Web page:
Jeff Snyder said he is tired of living like a prisoner inside his home as drug dealers and prostitutes roam in his York city neighborhood.
In the past three years since moving to the first block of South Penn Street, Snyder said, he has called 911 repeatedly to report drug dealers to police.
Finally fed up at what he calls inaction on the part of authorities, Snyder placed a sign in his storefront window this week telling drug dealers they were free to sell all the crack they wanted because the city police will not do a thing about it.
"I am fed up. I am so stressed out. I am a prisoner in my own home," Snyder said Saturday.
The sign went up the day after, Snyder said, he witnessed a drug deal and wasn't happy with the police response.
At first, Snyder did not want his name associated with the sign. He, like many of his neighbors, are afraid of retaliation in a neighborhood where they often hear gun shots. Snyder said he has a jar full of spent bullet shells he has collected off the sidewalk.
Snyder broke his silence Saturday after he walked out of a convenience store and a man he says is a crack dealer pointed his thumb and pointer finger at him as if it were a gun.
"I am scared out of my pants," Snyder said.
York City Police Detective Andy Shaffer, who runs the city's vice unit, said last week that police spent a lot of time in the first two blocks of South Penn Street last year.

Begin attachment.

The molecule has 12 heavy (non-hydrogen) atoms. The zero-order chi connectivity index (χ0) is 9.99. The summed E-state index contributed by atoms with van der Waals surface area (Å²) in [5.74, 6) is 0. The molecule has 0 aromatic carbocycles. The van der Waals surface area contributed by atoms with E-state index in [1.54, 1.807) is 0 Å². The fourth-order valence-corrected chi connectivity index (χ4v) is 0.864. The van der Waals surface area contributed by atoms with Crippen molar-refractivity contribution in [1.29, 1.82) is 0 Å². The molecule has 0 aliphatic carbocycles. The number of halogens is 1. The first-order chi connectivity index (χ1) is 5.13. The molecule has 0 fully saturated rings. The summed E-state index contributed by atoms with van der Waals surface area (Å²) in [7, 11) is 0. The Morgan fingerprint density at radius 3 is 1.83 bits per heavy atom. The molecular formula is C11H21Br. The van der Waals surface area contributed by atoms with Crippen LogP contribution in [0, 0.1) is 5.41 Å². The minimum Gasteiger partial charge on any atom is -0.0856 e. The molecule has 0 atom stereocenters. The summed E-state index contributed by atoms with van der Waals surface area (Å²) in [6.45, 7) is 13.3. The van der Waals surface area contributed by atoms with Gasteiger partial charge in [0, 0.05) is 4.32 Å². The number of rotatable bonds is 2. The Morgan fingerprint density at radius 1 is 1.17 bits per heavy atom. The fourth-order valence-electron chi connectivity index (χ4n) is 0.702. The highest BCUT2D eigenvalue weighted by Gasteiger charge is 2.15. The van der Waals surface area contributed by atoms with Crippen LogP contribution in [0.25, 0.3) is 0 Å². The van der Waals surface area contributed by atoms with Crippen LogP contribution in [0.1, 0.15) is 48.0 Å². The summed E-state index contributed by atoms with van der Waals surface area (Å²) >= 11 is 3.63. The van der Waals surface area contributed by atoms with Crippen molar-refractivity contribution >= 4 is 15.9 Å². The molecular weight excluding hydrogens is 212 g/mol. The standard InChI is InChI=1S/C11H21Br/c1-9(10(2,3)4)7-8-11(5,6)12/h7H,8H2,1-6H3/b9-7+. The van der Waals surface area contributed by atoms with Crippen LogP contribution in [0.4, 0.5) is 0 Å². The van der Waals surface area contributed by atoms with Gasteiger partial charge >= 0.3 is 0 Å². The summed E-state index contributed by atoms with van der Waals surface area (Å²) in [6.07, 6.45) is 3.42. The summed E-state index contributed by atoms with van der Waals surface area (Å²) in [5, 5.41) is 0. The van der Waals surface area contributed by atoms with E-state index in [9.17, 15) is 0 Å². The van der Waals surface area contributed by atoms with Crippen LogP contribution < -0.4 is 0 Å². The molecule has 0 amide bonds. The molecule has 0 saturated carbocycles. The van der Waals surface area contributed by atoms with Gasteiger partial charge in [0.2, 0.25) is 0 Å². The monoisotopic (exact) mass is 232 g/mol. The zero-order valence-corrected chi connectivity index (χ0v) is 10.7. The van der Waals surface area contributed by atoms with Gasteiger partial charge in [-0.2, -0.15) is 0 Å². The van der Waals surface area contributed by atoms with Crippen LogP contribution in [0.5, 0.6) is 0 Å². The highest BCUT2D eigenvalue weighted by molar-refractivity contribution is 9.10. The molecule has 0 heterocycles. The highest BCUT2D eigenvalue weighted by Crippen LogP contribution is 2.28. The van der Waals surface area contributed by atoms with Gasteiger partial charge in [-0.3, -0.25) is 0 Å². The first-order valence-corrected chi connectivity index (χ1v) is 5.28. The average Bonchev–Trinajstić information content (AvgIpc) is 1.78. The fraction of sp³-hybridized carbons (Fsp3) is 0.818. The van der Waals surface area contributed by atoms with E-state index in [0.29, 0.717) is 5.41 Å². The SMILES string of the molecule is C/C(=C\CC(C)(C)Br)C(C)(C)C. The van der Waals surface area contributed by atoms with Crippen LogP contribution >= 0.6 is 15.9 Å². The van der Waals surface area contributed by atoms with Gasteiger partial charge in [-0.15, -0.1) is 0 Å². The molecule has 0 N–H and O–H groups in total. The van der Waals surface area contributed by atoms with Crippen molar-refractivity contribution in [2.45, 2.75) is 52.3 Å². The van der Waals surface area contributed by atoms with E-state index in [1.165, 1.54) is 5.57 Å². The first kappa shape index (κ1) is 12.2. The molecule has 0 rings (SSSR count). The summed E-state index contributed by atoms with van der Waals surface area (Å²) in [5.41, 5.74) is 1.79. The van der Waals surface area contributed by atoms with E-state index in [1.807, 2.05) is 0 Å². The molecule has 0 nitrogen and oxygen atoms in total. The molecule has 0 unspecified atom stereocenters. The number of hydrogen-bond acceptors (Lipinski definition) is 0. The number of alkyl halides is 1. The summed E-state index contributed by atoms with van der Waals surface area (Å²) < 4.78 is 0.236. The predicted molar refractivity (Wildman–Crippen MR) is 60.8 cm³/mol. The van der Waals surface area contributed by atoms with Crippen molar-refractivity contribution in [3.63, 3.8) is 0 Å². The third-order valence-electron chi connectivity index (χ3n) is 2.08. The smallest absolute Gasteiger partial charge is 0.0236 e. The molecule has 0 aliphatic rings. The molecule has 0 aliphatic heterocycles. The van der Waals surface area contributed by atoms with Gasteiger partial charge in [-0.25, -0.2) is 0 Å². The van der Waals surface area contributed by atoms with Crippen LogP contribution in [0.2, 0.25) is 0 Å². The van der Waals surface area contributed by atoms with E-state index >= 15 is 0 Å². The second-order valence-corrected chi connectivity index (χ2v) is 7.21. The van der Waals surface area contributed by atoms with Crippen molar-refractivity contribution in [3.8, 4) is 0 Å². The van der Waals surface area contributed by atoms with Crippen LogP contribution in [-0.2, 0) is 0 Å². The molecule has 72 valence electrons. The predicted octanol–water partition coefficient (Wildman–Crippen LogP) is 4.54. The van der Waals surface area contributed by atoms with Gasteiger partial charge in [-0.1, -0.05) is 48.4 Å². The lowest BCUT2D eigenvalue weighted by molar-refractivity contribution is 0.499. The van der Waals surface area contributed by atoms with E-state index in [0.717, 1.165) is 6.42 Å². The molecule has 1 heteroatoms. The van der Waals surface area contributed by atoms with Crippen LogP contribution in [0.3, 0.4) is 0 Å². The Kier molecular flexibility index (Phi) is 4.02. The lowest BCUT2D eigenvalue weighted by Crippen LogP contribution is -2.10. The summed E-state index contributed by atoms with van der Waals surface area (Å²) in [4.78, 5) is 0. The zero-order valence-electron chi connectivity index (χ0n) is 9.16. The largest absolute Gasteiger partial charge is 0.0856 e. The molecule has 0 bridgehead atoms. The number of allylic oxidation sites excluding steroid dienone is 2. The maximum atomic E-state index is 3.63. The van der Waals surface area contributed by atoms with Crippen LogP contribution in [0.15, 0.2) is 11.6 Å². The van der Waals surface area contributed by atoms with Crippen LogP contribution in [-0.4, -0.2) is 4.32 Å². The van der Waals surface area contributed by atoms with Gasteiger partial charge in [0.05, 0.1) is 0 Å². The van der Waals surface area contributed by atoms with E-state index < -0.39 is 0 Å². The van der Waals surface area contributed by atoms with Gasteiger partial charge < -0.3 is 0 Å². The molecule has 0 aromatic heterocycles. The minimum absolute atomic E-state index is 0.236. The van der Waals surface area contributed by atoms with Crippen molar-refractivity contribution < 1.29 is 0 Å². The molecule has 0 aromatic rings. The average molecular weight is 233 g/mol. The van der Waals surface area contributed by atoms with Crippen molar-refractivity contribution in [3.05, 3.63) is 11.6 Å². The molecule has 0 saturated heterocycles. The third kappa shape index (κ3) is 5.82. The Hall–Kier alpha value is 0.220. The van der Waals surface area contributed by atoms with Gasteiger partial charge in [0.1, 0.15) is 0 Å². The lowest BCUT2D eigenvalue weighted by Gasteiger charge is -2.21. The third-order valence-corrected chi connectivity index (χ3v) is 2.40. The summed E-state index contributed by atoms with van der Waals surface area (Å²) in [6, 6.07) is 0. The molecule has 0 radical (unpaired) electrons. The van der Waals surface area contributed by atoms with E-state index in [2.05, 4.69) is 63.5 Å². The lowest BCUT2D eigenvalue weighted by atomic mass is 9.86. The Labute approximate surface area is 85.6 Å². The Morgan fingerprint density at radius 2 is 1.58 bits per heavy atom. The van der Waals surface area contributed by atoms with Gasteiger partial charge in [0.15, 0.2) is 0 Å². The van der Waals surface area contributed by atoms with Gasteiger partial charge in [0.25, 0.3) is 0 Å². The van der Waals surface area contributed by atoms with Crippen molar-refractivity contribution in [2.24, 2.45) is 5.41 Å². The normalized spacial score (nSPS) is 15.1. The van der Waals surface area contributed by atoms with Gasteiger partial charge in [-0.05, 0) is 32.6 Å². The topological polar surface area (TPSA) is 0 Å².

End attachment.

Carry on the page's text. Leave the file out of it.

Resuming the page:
Police executed more than 10 search warrants for illegal drugs and made at least 25 arrests in those blocks, he said.
"We are still actively working it despite what the sign says," Shaffer said.
During a recent citywide drug operation, police said, they arrested Sihee Jamison, 21, in the 100 block of South Penn Street. Jamison was charged with delivery and possession with intent to deliver crack cocaine. Police seized $600 in cocaine and $1,300 in cash.
York City Police Capt. Wes Kahley said the neighborhood will be covered by a patrol unit dedicated to the city's west end, which will start in March.
Snyder made the original sign with white lettering on his glass storefront window. Then, he said, he watched from his third-floor window as somebody smashed his window with a brick.
He said he called 911 and gave a description of the man and the type of car he sped off in. He called 911 three more times Saturday when he saw the man back in the neighborhood and waited for police. The police did not come, he said.
Snyder said he bought the brick townhouse for $34,000 three years ago. He spent the past three years renovating the home.
He was hopeful of putting in an art gallery, featuring his ceramic and pottery crafts.
He is afraid his dream of a gallery is gone as long as drug dealers congregate outside his front door near the sign, which reads "Deer crack dealers, you kin sell crack on this block and the York police will not stop you."
The 54-year-old Snyder said the only way he will take the sign down is if the city replaced it with one-inch thick bulletproof glass.
"All that sign is doing is stating the conclusion of my experiment. This is the result of a statistical study I conducted over the past two years," Snyder said.